The Catholic Relief Services (CRS) committed to assist the Department of Agrarian Reform (DAR) in helping out agrarian reform beneficiaries (ARBs) in heavily damaged agrarian reform communities (ARCs) that were shattered by super typhoon Yolanda in Eastern Visayas.
Eight ARCs in Leyte and Eastern Samar provinces covering nine pilot barangays, according to DAR Regional Director Eliasem Castillo, have already been validated by the CRS and are included in their list which will benefit more than 4,000 farmers.
The areas included are in Barangay San Jose in Palo; Barangay Lapay in Tanauan; and Barangays Malbog and Capangihan in Tolosa, all in Leyte province. In the province of Eastern Samar the areas included are Barangay Coticot in Giporlos; Barangay Bulusao in Lawa-an; Barangay Sta. Rosa in Balangiga; Barangay Labtic in Quinapondan; and Barangay Siguinon in Salcedo.
DAR Regional Director Castillo said that this non-government organization (NGO) readily responded to their call to include ARCs in their assistance operation in the process of DAR’s preparation of the restoration and rehabilitation plan for these areas.
However, it was emphasized by CRS Operations Manager Terry Tuazon, that they will only be assisting farmers in coconut areas to avoid duplication of similar aid extended by other organizations to rice farmers. Tuazon explained that in order for these farmers to be able to start rehabilitating their lots, CRS will provide financial assistance in clearing out debris brought by the typhoon.
The farmers are required to form into groups with 15 members and help clear and plant the seedlings, if available, in 15 lots in 15 days. Each farmer will be paid P3,900 for the 15-day work at P260 per day. Moreover, each farmer will also get a P1,000 worth of voucher that could be used in procuring farm tools, seeds/seedlings and fertilizers at accredited stores.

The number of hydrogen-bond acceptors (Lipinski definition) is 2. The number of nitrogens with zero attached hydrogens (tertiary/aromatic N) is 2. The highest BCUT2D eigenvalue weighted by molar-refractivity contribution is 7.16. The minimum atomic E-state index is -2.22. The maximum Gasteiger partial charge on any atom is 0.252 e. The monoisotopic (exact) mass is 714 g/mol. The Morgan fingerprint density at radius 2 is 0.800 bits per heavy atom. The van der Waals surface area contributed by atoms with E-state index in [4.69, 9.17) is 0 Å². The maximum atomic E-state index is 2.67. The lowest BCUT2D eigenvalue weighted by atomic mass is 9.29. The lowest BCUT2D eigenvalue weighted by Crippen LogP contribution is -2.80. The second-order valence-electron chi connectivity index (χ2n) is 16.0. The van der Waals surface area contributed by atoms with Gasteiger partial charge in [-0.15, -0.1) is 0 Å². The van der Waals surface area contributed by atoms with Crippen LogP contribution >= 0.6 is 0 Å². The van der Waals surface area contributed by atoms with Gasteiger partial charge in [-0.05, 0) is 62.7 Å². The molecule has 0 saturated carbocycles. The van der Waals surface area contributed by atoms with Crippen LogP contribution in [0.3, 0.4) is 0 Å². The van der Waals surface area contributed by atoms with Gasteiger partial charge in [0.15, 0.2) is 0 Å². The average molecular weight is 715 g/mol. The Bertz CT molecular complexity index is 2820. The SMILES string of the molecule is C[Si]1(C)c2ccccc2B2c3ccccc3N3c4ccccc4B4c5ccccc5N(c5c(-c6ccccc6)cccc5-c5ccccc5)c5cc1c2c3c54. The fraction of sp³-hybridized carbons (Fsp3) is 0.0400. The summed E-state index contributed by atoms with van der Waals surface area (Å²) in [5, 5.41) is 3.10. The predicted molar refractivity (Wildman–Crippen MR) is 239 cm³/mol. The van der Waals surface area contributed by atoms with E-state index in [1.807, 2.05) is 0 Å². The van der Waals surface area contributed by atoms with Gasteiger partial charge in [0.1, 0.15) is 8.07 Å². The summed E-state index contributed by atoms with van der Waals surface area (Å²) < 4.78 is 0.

According to DAR Regional Director Castillo, the Philippine Coconut Authority has already committed coconut seedlings and camote cuttings for the rehabilitation of the affected areas. Tuazon on the other hand also suggested that farmers could also plant vegetables as intercrops to coconuts for additional income.
Meanwhile, DAR’s Bureau of Agrarian Reform Beneficiaries Development (BARBD) Assistant Director Ma. Elena Cabañes introduced vermiculture as additional livelihood to the ARB organizations in these ARCs. Vermiculture is the management and use of worms as compost through the use of a shredding machine. If the farmers would be interested, DAR will provide 30 kilos of worms for every ARC and facilitate the sourcing out of the shredding machine from an international organization. (Jose Alsmith L. Soria)